There are many reasons people use fireworks, though usually they are used for celebratory purposes. However, despite how fun they can be, they are certainly dangerous and need to be handled with great care. As a result, many states, cities, counties, etc. will have different laws and regulations regarding the purchase, handling, and use of fireworks. But what are common examples of these you should consider when buying fireworks?
Important laws and regulations to consider when purchasing fireworks
Perhaps the most important thing a person must take into consideration is how old they are. Fireworks, being rather dangerous at the best of times, are typically not allowed to be purchased by anyone under a certain age. While many states require you to be 18 to purchase fireworks, some allow children aged 16 and up to purchase them. However, there are some states that go even younger, as young as 12, such as Arkansas.
Permits for public firework displays
Even in states where you can purchase fireworks at a relatively young age, they may require that you first obtain a permit if you intend to make any public display of fireworks. For example, in the state of Minnesota, in order to do a public fireworks display, you need to have a pyrotechnic operator who is approved by a Minnesota State Fire Marshall. There are many states with similar standards, though some may be stricter, while others may be a lot less so.
Meanwhile, in a state like Texas, where a person can purchase fireworks at an age two years younger than those in Minnesota, you still need to be 21 years of age in order to secure a permit.
Types of fireworks that can be purchased
The kinds of fireworks that can be purchased will vary from place to place. In a lot of situations, the types of fireworks that may be legally purchased are sometimes specifically advertised. Meanwhile, they may also specify which fireworks are explicitly illegal to purchase or transport across state lines. Where some states specify the kinds of fireworks that are not legally purchasable or sellable, others may have a catch-all system. For example, Alaska’s fireworks bans cover either any fireworks not specified as legal, or salable consumer fireworks.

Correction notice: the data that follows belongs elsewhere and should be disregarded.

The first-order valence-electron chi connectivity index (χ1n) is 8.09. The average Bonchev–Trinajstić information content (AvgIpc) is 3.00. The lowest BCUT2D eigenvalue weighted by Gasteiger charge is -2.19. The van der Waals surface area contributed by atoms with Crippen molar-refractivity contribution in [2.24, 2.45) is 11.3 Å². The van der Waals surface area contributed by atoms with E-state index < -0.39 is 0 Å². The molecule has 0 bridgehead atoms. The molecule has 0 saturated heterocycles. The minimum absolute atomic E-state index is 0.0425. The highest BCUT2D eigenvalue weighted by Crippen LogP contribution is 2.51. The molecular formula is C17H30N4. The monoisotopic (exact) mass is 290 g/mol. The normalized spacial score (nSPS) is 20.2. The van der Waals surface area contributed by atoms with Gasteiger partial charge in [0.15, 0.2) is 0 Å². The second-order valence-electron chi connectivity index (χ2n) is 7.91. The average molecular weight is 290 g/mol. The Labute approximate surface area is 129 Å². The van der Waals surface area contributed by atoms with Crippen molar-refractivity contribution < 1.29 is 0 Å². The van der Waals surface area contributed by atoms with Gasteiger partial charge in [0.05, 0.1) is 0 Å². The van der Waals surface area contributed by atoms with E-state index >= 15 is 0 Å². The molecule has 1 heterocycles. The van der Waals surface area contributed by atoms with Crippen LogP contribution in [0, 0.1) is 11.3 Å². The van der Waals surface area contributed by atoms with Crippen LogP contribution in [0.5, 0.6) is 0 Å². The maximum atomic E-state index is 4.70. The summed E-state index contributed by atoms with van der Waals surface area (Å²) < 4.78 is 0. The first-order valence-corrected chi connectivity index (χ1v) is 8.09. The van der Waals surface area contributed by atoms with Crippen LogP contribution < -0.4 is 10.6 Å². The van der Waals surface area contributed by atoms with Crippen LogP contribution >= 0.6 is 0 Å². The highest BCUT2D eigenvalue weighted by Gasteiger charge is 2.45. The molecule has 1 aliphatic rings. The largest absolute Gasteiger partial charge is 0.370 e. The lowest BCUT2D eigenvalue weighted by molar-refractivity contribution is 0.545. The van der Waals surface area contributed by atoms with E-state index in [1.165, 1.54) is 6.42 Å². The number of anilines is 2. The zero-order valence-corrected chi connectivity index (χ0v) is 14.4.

Some states, however, do not have any type of firework bans, ensuring that so long as you are legally allowed to purchase fireworks, you can expect to find the fireworks that you want. Firecrackers, Roman candles, and artillery shell fireworks are available in some states.
What is the difference between consumer fireworks and novelties?
These two terms sometimes often come up as distinct types of fireworks. Novelties tend to be less dangerous, though not necessarily not dangerous. Novelties include things like sparklers and smoke devices. Consumer fireworks, meanwhile, are a lot more high-impact and dangerous and need to be handled with care as a result.
Crossing state lines with fireworks
When you are transporting fireworks, it is important to understand that different states handle fireworks differently, as discussed above. So if you, as a 16-year-old, go into a state where fireworks can only be purchased by people 18 or older, there may be issues with such possession.
Federal laws regarding fireworks
While state laws tend to be the most relevant kind of laws you should expect to worry about, there are still laws that exist at the federal level. Fireworks are considered to be exempt from federal explosive regulations, despite the fact that they could technically qualify. However, the manufacture of fireworks requires a federal explosives license.
How much trouble can you get in for violating the laws and regulations regarding fireworks?
There is not much in the way of federal laws that will be relevant to most people. When it comes to state laws, however, you should not have to worry much about experiencing severe punishment. For example, in most situations, any violation will be a misdemeanor, which may result in a fine, jail time, or both. However, the law of the respective state may be harsher or more lenient, so check to see if your state’s laws tilt one way or the other.
Certain misdemeanors may be lighter based on the severity of the sentence. Some states’ laws may have a maximum punishment of 90 days and/or a $1,000 fine (such as in Minnesota). However, if the misdemeanor involves a large quantity, the law may impose a significantly harsher punishment.
Injuries caused by faulty, irresponsible, or downright malicious use of fireworks may cause the punishment to be significantly more severe. This is especially true in the event that a threat of violence is made using the firework, or if the firework was actually used. In this case, you may face assault charges. Though to be clear, you do not need to be malicious in order to receive severe punishments. Both the risk of damage and severity of punishment is why some states have higher standards for possession and use.